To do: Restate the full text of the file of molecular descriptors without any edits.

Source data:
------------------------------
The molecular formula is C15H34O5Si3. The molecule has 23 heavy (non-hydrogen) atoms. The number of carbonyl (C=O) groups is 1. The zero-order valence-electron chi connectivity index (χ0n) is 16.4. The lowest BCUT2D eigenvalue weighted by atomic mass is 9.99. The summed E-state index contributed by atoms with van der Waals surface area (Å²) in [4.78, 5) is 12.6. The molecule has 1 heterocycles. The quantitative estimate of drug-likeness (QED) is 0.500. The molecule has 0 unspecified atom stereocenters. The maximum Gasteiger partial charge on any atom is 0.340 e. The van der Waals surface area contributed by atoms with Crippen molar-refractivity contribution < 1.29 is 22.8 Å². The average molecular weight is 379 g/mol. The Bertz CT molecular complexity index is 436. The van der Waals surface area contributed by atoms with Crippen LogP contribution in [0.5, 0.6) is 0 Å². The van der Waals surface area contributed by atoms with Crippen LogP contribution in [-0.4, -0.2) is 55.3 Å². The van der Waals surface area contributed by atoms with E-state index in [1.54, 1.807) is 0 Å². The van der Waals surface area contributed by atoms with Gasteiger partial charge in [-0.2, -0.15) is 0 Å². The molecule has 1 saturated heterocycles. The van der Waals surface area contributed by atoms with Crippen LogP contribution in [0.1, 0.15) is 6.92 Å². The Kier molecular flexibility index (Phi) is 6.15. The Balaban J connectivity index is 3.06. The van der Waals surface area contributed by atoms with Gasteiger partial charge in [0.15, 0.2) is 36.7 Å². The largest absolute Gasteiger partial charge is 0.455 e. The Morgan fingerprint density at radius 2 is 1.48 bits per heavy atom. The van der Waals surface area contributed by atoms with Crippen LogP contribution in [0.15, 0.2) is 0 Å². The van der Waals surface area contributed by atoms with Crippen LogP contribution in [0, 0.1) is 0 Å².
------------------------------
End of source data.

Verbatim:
The molecular formula is C15H34O5Si3. The molecule has 23 heavy (non-hydrogen) atoms. The number of carbonyl (C=O) groups is 1. The zero-order valence-electron chi connectivity index (χ0n) is 16.4. The lowest BCUT2D eigenvalue weighted by atomic mass is 9.99. The summed E-state index contributed by atoms with van der Waals surface area (Å²) in [4.78, 5) is 12.6. The molecule has 1 heterocycles. The quantitative estimate of drug-likeness (QED) is 0.500. The molecule has 0 unspecified atom stereocenters. The maximum Gasteiger partial charge on any atom is 0.340 e. The van der Waals surface area contributed by atoms with Crippen molar-refractivity contribution < 1.29 is 22.8 Å². The average molecular weight is 379 g/mol. The Bertz CT molecular complexity index is 436. The van der Waals surface area contributed by atoms with Crippen LogP contribution in [0.5, 0.6) is 0 Å². The van der Waals surface area contributed by atoms with Crippen LogP contribution in [-0.4, -0.2) is 55.3 Å². The van der Waals surface area contributed by atoms with E-state index in [1.54, 1.807) is 0 Å². The van der Waals surface area contributed by atoms with Gasteiger partial charge in [-0.2, -0.15) is 0 Å². The molecule has 1 saturated heterocycles. The van der Waals surface area contributed by atoms with Crippen LogP contribution in [0.1, 0.15) is 6.92 Å². The Kier molecular flexibility index (Phi) is 6.15. The Balaban J connectivity index is 3.06. The van der Waals surface area contributed by atoms with Gasteiger partial charge in [0.15, 0.2) is 36.7 Å². The largest absolute Gasteiger partial charge is 0.455 e. The Morgan fingerprint density at radius 2 is 1.48 bits per heavy atom. The van der Waals surface area contributed by atoms with Crippen LogP contribution in [0.15, 0.2) is 0 Å². The van der Waals surface area contributed by atoms with Crippen LogP contribution in [0, 0.1) is 0 Å².